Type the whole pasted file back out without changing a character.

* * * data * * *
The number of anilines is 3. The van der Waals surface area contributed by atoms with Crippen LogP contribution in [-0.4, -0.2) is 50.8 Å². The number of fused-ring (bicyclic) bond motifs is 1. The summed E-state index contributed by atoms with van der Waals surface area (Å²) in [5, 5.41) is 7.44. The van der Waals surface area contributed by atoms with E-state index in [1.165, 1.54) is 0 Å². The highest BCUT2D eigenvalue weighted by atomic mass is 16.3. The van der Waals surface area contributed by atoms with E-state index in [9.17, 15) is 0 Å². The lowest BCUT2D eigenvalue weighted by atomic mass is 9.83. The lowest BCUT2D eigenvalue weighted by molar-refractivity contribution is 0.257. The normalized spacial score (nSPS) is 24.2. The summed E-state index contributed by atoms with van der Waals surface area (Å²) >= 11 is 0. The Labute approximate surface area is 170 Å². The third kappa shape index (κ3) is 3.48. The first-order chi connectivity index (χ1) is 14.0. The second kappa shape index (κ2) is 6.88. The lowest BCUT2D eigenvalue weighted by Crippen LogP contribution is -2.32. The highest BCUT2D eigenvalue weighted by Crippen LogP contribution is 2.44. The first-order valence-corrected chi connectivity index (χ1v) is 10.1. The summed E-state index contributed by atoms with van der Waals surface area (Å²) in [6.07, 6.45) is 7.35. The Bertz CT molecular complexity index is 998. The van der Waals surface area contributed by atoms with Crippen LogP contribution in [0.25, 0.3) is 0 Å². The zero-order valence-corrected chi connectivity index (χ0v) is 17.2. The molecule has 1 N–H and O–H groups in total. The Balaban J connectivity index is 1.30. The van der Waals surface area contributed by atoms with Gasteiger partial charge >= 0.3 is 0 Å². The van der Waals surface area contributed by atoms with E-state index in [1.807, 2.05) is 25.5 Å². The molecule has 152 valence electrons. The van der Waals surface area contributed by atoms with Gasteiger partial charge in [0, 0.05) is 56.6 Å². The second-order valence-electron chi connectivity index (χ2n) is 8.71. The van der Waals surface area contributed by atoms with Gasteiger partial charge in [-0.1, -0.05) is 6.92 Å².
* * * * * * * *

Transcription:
The number of anilines is 3. The van der Waals surface area contributed by atoms with Crippen LogP contribution in [-0.4, -0.2) is 50.8 Å². The number of fused-ring (bicyclic) bond motifs is 1. The summed E-state index contributed by atoms with van der Waals surface area (Å²) in [5, 5.41) is 7.44. The van der Waals surface area contributed by atoms with E-state index in [1.165, 1.54) is 0 Å². The highest BCUT2D eigenvalue weighted by atomic mass is 16.3. The van der Waals surface area contributed by atoms with E-state index in [9.17, 15) is 0 Å². The lowest BCUT2D eigenvalue weighted by atomic mass is 9.83. The lowest BCUT2D eigenvalue weighted by molar-refractivity contribution is 0.257. The normalized spacial score (nSPS) is 24.2. The summed E-state index contributed by atoms with van der Waals surface area (Å²) >= 11 is 0. The Labute approximate surface area is 170 Å². The third kappa shape index (κ3) is 3.48. The first-order chi connectivity index (χ1) is 14.0. The second kappa shape index (κ2) is 6.88. The lowest BCUT2D eigenvalue weighted by Crippen LogP contribution is -2.32. The highest BCUT2D eigenvalue weighted by Crippen LogP contribution is 2.44. The first-order valence-corrected chi connectivity index (χ1v) is 10.1. The summed E-state index contributed by atoms with van der Waals surface area (Å²) in [6.07, 6.45) is 7.35. The Bertz CT molecular complexity index is 998. The van der Waals surface area contributed by atoms with Crippen LogP contribution in [0.25, 0.3) is 0 Å². The zero-order valence-corrected chi connectivity index (χ0v) is 17.2. The molecule has 1 N–H and O–H groups in total. The Balaban J connectivity index is 1.30. The van der Waals surface area contributed by atoms with Gasteiger partial charge >= 0.3 is 0 Å². The van der Waals surface area contributed by atoms with E-state index in [1.807, 2.05) is 25.5 Å². The molecule has 152 valence electrons. The van der Waals surface area contributed by atoms with Gasteiger partial charge in [0, 0.05) is 56.6 Å². The second-order valence-electron chi connectivity index (χ2n) is 8.71. The van der Waals surface area contributed by atoms with Gasteiger partial charge in [-0.1, -0.05) is 6.92 Å².